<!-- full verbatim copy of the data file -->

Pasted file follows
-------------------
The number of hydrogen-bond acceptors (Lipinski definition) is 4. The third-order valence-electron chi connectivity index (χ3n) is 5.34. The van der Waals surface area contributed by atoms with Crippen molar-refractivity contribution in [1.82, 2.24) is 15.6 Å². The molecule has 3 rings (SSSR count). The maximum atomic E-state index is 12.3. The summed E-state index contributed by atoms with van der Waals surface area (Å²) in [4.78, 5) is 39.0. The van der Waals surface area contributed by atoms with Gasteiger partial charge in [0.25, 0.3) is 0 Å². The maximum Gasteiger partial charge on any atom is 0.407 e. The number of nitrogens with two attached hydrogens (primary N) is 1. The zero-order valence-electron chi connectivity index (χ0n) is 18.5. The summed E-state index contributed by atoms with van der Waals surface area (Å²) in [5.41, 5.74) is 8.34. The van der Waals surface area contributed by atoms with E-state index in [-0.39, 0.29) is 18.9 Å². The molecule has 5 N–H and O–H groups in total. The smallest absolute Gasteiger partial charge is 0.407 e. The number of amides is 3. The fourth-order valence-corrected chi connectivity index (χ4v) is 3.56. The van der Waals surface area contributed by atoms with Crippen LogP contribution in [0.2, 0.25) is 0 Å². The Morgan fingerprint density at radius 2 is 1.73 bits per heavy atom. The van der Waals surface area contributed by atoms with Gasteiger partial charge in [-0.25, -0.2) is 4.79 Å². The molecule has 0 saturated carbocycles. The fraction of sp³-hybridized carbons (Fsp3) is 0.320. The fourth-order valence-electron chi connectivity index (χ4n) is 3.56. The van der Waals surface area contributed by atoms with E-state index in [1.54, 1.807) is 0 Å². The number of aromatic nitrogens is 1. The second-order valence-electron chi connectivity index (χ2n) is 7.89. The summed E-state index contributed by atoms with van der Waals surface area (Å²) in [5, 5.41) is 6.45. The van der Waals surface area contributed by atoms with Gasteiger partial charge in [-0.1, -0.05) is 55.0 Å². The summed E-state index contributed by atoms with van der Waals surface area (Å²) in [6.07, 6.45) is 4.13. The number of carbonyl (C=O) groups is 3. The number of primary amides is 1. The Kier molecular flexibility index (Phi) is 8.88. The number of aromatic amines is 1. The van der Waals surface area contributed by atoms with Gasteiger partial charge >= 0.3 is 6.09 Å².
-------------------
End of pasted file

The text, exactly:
The number of hydrogen-bond acceptors (Lipinski definition) is 4. The third-order valence-electron chi connectivity index (χ3n) is 5.34. The van der Waals surface area contributed by atoms with Crippen molar-refractivity contribution in [1.82, 2.24) is 15.6 Å². The molecule has 3 rings (SSSR count). The maximum atomic E-state index is 12.3. The summed E-state index contributed by atoms with van der Waals surface area (Å²) in [4.78, 5) is 39.0. The van der Waals surface area contributed by atoms with Gasteiger partial charge in [0.25, 0.3) is 0 Å². The maximum Gasteiger partial charge on any atom is 0.407 e. The number of nitrogens with two attached hydrogens (primary N) is 1. The zero-order valence-electron chi connectivity index (χ0n) is 18.5. The summed E-state index contributed by atoms with van der Waals surface area (Å²) in [5.41, 5.74) is 8.34. The van der Waals surface area contributed by atoms with E-state index in [-0.39, 0.29) is 18.9 Å². The molecule has 5 N–H and O–H groups in total. The smallest absolute Gasteiger partial charge is 0.407 e. The number of amides is 3. The fourth-order valence-corrected chi connectivity index (χ4v) is 3.56. The van der Waals surface area contributed by atoms with Crippen LogP contribution in [0.2, 0.25) is 0 Å². The Morgan fingerprint density at radius 2 is 1.73 bits per heavy atom. The van der Waals surface area contributed by atoms with Gasteiger partial charge in [-0.25, -0.2) is 4.79 Å². The molecule has 0 saturated carbocycles. The fraction of sp³-hybridized carbons (Fsp3) is 0.320. The fourth-order valence-electron chi connectivity index (χ4n) is 3.56. The van der Waals surface area contributed by atoms with E-state index in [1.54, 1.807) is 0 Å². The number of aromatic nitrogens is 1. The second-order valence-electron chi connectivity index (χ2n) is 7.89. The summed E-state index contributed by atoms with van der Waals surface area (Å²) in [5, 5.41) is 6.45. The van der Waals surface area contributed by atoms with Gasteiger partial charge in [-0.1, -0.05) is 55.0 Å². The summed E-state index contributed by atoms with van der Waals surface area (Å²) in [6.07, 6.45) is 4.13. The number of carbonyl (C=O) groups is 3. The number of primary amides is 1. The Kier molecular flexibility index (Phi) is 8.88. The number of aromatic amines is 1. The van der Waals surface area contributed by atoms with Gasteiger partial charge >= 0.3 is 6.09 Å².